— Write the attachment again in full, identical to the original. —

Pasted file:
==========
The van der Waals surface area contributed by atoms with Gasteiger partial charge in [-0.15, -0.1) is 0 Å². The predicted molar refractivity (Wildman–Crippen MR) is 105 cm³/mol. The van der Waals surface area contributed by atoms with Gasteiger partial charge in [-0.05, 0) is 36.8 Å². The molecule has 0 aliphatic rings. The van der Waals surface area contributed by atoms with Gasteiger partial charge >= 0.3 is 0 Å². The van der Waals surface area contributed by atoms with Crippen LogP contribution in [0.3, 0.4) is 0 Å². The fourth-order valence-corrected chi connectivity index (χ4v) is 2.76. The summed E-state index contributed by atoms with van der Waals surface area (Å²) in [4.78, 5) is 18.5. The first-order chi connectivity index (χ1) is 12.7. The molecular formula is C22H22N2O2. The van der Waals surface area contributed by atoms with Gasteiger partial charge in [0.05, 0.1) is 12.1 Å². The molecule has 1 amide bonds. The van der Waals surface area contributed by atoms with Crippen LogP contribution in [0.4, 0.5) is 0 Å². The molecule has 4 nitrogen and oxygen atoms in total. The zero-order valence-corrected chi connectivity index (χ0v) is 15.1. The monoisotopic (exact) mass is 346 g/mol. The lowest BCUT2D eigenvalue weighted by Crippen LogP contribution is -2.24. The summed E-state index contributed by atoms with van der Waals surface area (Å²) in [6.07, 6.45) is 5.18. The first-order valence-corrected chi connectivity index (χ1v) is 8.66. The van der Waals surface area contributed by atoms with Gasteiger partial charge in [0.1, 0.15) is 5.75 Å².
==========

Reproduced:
The van der Waals surface area contributed by atoms with Gasteiger partial charge in [-0.15, -0.1) is 0 Å². The predicted molar refractivity (Wildman–Crippen MR) is 105 cm³/mol. The van der Waals surface area contributed by atoms with Gasteiger partial charge in [-0.05, 0) is 36.8 Å². The molecule has 0 aliphatic rings. The van der Waals surface area contributed by atoms with Gasteiger partial charge >= 0.3 is 0 Å². The van der Waals surface area contributed by atoms with Crippen LogP contribution in [0.3, 0.4) is 0 Å². The fourth-order valence-corrected chi connectivity index (χ4v) is 2.76. The summed E-state index contributed by atoms with van der Waals surface area (Å²) in [4.78, 5) is 18.5. The first-order chi connectivity index (χ1) is 12.7. The molecular formula is C22H22N2O2. The van der Waals surface area contributed by atoms with Gasteiger partial charge in [0.05, 0.1) is 12.1 Å². The molecule has 1 amide bonds. The van der Waals surface area contributed by atoms with Crippen LogP contribution in [0.4, 0.5) is 0 Å². The molecule has 4 nitrogen and oxygen atoms in total. The zero-order valence-corrected chi connectivity index (χ0v) is 15.1. The monoisotopic (exact) mass is 346 g/mol. The lowest BCUT2D eigenvalue weighted by Crippen LogP contribution is -2.24. The summed E-state index contributed by atoms with van der Waals surface area (Å²) in [6.07, 6.45) is 5.18. The first-order valence-corrected chi connectivity index (χ1v) is 8.66. The van der Waals surface area contributed by atoms with Gasteiger partial charge in [0.1, 0.15) is 5.75 Å².